Finance: Major learns jargon and develops skills at Jacobs Petroleum Products, Inc.internship
As a student worker in the Career Services Office at Waynesburg University, Melissa Yoder saw plenty of internship postings land on her desk. She posted them, promoted them, filed them and, for one in particular, applied. In the spring of 2013, the senior finance major noticed an open position at Jacobs Petroleum Products, Inc. in Waynesburg, Pa., and pursued the internship.
From her first interview with the company, Yoder was impressed. She knew that she could learn quite a bit about business from the local start-up specializing in on-site delivery to drilling sites in the tri-state area. They, too, were so impressed with her interview and resume that they hired her for the summer and fall of 2013.
Yoder, who serves as the secretary for both the Student Investment Club and EnActUS, the Waynesburg University business club, enjoyed the family-owned atmosphere and learning from her supervisors in a meeting setting.
“As a finance major, sitting in on the credit meetings gave me a better look at some finance-related issues that will help me in my future,” Yoder said. “I also was able to sit in on a few management meetings which gave me a better insight on how a small family owned business is run.”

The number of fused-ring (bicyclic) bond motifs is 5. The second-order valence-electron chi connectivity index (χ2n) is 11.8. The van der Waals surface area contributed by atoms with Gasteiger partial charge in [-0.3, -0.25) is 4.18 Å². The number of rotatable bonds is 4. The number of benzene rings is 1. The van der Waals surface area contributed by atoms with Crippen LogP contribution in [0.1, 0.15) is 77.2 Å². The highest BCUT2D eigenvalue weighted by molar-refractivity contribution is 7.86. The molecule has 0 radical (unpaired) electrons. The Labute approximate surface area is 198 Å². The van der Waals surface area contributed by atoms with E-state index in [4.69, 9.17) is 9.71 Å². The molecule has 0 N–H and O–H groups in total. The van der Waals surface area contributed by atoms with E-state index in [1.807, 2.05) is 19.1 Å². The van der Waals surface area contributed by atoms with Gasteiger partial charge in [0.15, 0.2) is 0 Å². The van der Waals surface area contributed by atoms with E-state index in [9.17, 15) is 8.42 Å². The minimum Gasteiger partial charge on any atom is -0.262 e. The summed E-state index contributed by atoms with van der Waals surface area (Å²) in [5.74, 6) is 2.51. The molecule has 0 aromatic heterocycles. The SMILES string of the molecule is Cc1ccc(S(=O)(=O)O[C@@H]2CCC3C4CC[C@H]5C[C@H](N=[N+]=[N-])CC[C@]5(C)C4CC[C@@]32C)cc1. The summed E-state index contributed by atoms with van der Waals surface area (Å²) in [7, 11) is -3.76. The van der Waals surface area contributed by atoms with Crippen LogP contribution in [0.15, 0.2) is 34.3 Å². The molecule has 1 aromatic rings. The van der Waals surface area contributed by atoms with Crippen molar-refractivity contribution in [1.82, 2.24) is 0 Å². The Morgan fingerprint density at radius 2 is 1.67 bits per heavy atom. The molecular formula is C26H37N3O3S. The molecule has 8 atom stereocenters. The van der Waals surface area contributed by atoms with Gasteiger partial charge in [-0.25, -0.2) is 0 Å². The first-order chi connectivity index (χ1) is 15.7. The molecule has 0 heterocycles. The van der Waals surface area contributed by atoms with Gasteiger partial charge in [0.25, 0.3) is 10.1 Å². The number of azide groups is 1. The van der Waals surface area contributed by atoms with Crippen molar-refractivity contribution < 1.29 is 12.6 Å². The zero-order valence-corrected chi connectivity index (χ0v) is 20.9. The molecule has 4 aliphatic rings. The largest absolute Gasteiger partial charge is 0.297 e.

She felt most challenged by the jargon and lingo related to the oil industry, but learned how to communicate about the company and its operations.
“Fuel isn’t known as just fuel in this business,” Yoder said. “Since I was entering billing information, I had to learn the different types of fuel and what they can be referred to, the numbers that corresponded with them, all of the numbers for the trucks owned by Jacobs and the account numbers for all of the businesses and individuals we provide with fuel.”
With so many numbers to track, calculate and record, Yoder employed the knowledge gained in her classes at Waynesburg University. She also managed her time well due to experience in extra-curricular activities on campus.
“Having a business computer class is probably what helped me the most,” Yoder said. “I was able to put anything they wanted into a spreadsheet on excel or quickly format a letter to fit on letterhead. Being the president of Habitat and involvement in other clubs helped me to manage many different tasks and responsibilities.”
She also took time to remind herself daily of “not only the University she was representing, but also God” and His wishes for her.
“It was important for me to keep my testimony and try to show my coworkers what a student from a Christian University should act like,” Yoder said. “I can definitely say I know how to handle myself in a work environment now. I have seen myself grow to be a more independent person.”